Chapter 26 Postwar Europe and North America, 1945-1968
Section 1 From
World War to Cold War
World War to Cold War
the defeat of the Axis Powers in World War II, most people hoped that
victory would bring an era of lasting peace. Disagreements among the
Allies over what to do about defeated Germany and how to govern Eastern Europe, however, soon shattered these hopes.
Within five years of the war's end, Europe and much of the world had
divided into opposing camps behind one of the two superpowers-the United
States and the Soviet Union.
Stalin, Franklin Roosevelt, and Winston Churchill at Yalta
As in World War I, so in World War II the problem of how to handle a
defeated Germany divided the victorious Allies. When
World War II ended in Europe on May 8, 1945, the three leading members
of the Grand Alliance had not decided what to do about Germany. The
problem of what to do with Germany had troubled U.S., British, and
Soviet leaders for many months; it would remain a problem over which
they disagreed for many years.
Yalta Conference. In
February 1945 Franklin Roosevelt, Joseph Stalin, and Winston Churchill
considered Germany's fate at a meeting at Yalta, a Soviet resort on
the Black Sea. At Yalta the three leaders agreed to divide Germany
temporarily, for the purpose of supervising the German surrender.
British, French, U.S., and Soviet forces would each control one zone. A
postwar peace conference would determine the long-term future of
under Allied control. Following
the German surrender in May 1945, the four Allied armies completed the
occupation of their respective zones. The U.S., British, and French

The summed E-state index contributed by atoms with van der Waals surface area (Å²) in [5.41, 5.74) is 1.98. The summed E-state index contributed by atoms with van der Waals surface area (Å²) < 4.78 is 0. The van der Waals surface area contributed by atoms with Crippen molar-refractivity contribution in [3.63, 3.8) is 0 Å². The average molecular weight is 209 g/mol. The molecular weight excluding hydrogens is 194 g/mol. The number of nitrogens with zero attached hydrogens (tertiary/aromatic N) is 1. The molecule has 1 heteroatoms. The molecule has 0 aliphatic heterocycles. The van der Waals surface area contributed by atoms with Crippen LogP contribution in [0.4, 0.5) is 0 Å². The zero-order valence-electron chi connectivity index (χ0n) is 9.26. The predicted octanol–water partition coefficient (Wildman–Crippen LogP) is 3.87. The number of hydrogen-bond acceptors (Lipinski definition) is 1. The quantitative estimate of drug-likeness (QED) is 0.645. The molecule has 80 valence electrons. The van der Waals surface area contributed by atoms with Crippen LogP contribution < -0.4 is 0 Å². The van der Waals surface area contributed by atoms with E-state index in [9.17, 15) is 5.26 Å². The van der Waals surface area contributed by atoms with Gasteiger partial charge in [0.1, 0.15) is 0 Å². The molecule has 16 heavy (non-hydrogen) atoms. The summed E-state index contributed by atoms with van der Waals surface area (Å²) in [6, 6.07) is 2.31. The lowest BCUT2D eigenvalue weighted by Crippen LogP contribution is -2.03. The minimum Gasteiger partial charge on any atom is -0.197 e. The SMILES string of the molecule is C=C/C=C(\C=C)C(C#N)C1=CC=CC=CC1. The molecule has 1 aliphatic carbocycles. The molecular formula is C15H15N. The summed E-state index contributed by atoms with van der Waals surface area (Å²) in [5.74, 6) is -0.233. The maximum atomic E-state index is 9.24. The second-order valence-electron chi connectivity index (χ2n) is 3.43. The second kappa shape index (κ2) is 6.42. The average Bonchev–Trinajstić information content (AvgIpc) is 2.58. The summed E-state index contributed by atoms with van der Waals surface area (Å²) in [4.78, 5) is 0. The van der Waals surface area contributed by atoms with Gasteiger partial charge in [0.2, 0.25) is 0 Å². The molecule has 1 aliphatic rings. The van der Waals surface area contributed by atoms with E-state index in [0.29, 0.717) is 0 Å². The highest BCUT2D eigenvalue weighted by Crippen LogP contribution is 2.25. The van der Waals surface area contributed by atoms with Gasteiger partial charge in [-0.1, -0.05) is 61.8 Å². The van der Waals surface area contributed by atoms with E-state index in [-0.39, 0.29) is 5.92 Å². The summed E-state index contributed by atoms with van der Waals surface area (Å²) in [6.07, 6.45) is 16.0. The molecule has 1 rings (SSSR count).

zones were in the western part of Germany; the Soviet zone was in the
east. The German capital of Berlin, though lying entirely in the Soviet
zone, was similarly divided into four sectors. At the same time, the
Soviet Red Army rolled across Eastern Europe, occupying many nations.
June 1945 the Allied governments established the Allied Control
Council to oversee a temporary government for Germany. All council
decisions had to be reached by consensus - any member could exercise a
veto. Consequently, the council soon deadlocked over issues of governing
the country. Britain and the United States wanted to rebuild the German
economy, while the Soviet Union and France hoped to keep Germany weak.
Increasingly, the Allies ignored the council and simply imposed their
own decisions on their own zones.
Nuremberg trials. Despite
over how to handle Germany as a whole, the Allies had no trouble
agreeing on what to do with the worst Nazi war criminals. From November
1945 through September 1946, an international panel met in the German
city of Nuremberg, where the Nazi Party had held its annual Nuremburg
rallies. At the Nuremberg trials, twenty-two top Nazis were tried for
"crimes against humanity" and other criminal acts.
Nineteen were eventually convicted, twelve of whom were sentenced to
death. One of the judges at Nuremberg described the Nazis' crimes:
These crimes are unprecedented ones because of the shocking numbers
of victims. They are even more shocking and unprecedented because of
the large number of persons who united to
[The Nazis] developed a
in cruelty and a
fate was part of the larger issue of how to prevent another world war.
On this issue, as they had before, the Allies disagreed sharply. Stalin
and Churchill called for dividing the world into spheres of influence